I don’t usually jump on the media bandwagon and offer my thoughts on what to random ‘celebrities’ are waffling on about. Mainly because no-one’s remotely interested in what I have to say (fair point). But I just thought my point of view might be interesting on this occasion.
A lot of you may have come across an article in yesterday’s Telegraph by Kirstie Allsopp. To save you reading the whole article, the main premise of her opinion is that she feels young women shouldn’t go to university straight after school – they should stay home and make babies instead. And I quote:
‘Darling, do you know what? Don’t go to university. Start work straight after school, stay at home, save up your deposit – I’ll help you, let’s get you into a flat. And then we can find you a nice boyfriend and you can have a baby by the time you’re 27.”
Now a lot of you may actually agree with her. Fair enough. Personally, I can’t quite work out if she’s trying to be deliberately provocative or not, but I’m not going to say much more about her other than we’re all entitled to opinions. But I DO think it’s dangerous for anyone to say what women should or shouldn’t do. What a lovely position to be in Ms Allsopp, to be able to help your child buy a flat. I know no-one that has ever or will ever be in that fortunate position. (As an aside, quite how she became an ‘expert’ on anything other than sewing and houses, I’m not sure.)
However, here are my two pennies worth just for the sake of it.
When I was at school, the idea of going to university or, for that matter, even taking A-levels was alien to me. It just wasn’t on my radar. Ever. Which is kinda odd. But it was never suggested to me as an option by my school (back in the day when we had Careers Advisors, for what they were worth … ie. not a lot) … or by my parents.
It just was what it was. You accepted and respected your parents’ advice/opinion and often followed in their footsteps which, in my case, was to become a Secretary.
As I grew older I think I became a little resentful of that because it had always left me feeling like I wasn’t smart enough or even worthy of doing what a lot of my peers did – and it left a bad taste in my mouth.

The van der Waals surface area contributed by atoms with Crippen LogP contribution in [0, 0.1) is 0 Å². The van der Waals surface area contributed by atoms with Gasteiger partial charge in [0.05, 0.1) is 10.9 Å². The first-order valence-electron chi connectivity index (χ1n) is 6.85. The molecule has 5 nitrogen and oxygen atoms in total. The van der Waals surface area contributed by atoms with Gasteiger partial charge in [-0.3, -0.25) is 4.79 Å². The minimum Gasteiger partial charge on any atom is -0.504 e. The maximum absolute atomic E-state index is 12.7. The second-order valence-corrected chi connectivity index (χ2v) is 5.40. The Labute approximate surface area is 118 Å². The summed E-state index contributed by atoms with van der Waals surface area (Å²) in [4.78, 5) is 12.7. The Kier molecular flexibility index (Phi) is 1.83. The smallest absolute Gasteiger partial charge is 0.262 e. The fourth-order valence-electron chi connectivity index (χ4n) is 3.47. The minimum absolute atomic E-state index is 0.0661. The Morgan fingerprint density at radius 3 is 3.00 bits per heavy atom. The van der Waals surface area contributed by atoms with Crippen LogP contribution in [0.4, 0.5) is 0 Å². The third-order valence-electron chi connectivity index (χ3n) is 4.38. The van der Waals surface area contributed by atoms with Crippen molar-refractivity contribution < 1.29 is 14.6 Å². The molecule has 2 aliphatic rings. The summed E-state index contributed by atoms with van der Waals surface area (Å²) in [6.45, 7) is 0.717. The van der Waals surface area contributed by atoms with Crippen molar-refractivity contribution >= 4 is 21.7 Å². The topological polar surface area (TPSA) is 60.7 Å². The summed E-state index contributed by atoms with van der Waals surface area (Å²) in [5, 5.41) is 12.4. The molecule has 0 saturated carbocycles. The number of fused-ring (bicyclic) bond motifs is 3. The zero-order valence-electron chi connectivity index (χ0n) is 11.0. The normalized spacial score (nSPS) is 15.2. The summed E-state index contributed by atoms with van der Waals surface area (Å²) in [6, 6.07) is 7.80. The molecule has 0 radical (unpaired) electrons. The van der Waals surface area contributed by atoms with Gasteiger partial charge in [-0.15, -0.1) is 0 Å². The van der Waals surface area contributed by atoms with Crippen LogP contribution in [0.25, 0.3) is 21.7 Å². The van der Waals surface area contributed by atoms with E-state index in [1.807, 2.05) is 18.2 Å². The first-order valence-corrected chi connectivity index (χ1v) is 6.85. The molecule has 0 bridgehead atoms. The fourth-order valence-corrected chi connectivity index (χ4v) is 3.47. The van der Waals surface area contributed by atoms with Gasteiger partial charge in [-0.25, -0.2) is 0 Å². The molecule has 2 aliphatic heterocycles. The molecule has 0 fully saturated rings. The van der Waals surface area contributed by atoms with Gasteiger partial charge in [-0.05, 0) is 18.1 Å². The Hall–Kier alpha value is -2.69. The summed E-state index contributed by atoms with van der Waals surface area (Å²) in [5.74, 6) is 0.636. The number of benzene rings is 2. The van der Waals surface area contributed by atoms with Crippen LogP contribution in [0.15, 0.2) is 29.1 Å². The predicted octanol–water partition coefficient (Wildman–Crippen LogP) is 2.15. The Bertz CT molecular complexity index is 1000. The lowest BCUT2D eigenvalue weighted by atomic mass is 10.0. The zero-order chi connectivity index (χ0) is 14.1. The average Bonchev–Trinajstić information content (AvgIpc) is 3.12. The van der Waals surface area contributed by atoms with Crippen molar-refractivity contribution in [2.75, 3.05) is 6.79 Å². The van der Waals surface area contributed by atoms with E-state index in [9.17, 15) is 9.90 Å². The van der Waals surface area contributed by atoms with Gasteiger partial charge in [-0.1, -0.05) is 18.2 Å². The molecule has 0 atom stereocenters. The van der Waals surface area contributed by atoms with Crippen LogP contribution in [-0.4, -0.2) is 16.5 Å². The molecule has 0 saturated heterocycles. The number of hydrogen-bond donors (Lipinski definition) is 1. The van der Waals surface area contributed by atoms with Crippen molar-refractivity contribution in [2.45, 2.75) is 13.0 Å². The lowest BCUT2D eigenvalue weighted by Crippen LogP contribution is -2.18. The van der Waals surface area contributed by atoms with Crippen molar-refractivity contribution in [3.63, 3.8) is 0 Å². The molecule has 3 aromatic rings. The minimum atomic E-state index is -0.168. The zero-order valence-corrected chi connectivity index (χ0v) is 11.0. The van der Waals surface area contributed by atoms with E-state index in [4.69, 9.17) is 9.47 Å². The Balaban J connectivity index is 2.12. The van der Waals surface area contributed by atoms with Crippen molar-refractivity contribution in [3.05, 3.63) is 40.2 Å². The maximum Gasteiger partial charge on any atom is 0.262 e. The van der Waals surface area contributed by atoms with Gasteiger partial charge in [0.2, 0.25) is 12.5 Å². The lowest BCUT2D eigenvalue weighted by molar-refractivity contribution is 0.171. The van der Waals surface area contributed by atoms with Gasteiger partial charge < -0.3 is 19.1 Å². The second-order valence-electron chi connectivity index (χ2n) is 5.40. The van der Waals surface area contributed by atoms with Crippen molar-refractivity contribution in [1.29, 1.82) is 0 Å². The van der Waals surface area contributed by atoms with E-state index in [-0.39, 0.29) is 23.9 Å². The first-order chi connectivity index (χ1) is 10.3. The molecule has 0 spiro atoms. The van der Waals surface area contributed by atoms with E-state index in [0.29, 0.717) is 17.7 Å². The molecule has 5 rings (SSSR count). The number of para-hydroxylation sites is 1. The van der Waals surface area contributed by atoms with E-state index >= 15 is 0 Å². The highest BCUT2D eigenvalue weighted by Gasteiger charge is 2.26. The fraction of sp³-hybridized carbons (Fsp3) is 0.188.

It felt like I had no choice.
I pretty much went on to do what Kirstie Allsopp suggested. I found a ‘nice boyfriend’ at 19, got married at 20 and had my eldest son Ben at 24. After I left school I did at least get to go to college and by the time I was 18 I had found myself a great job working for a national newspaper, albeit in a supporting type role.
I was happy because, I think, I had no aspirations to do better. No one in my family had ever gone to university before me, let alone my mother who I really looked up to, and it felt like no one even thought that someone like me could ever go to university. That’s pretty sad looking back.
So I just ended up getting stuck in a relationship at far too young an age because that’s what my parents had done. Don’t get me wrong, I can’t regret anything that happened because I have the most amazing son from that relationship, but I often wonder … what if?
What if I had gone to university after leaving school? What would I be doing for a living? Would I have children? Would I even be living in this country? I always had aspirations to live abroad, travel, see the world … instead I was married at 20 and never travelled further than Majorca.
The worst thing is that the feeling of ‘unworthiness’ has stayed with me throughout my life. The feeling of not being ‘good enough.’ Until, that is, I faced that demon head on, aged 36, when I applied to go to university. (You can read a little bit more about that here.)
I think what I’m trying to say is that life has a certain way of often coming full circle. I do wish I had gone to university aged 18 and experienced it the way I think it should be experienced – I think the self development aspect of uni would have really helped me mature into a confident woman. But I never let it hold me back. I eventually learnt that I’m just as smart and worthy as everyone else that went to university. I had a point to prove but only to myself.
Kirstie Allsopp is a very fortunate woman. She’s the daughter of a Lord … I’m the daughter of a builder. She has always had choice in her life. Kids these days have to make the decision whether they want to be saddled with a massive debt and a degree or leave school and compete with everyone else for a job. I admire anyone who has ambition but Uni isn’t for everyone.
Yes University is now really expensive – as the mother of a 19 year old who is currently at Bournemouth University I know only too well about the money side of things. However, whether my eldest had been a girl or a boy, I still believe that if they wanted to go to university at 18, and feel like it is going to give them a step up the career ladder, then they should do it and I will support it.
Life isn’t black and white. Life is about choosing what is best for you, regardless of what a random woman from TV says. Some of us have choice, some of us don’t. We’re all just trying to do what we can to survive half the time.
I have led a really interesting life as a wife, single mother, student, freelancer, office worker, mother … and one thing I do know is that we will have the right to decide what is best for ourselves.
We are already hard enough on ourselves without TV ‘personalities’ telling us we did it all wrong.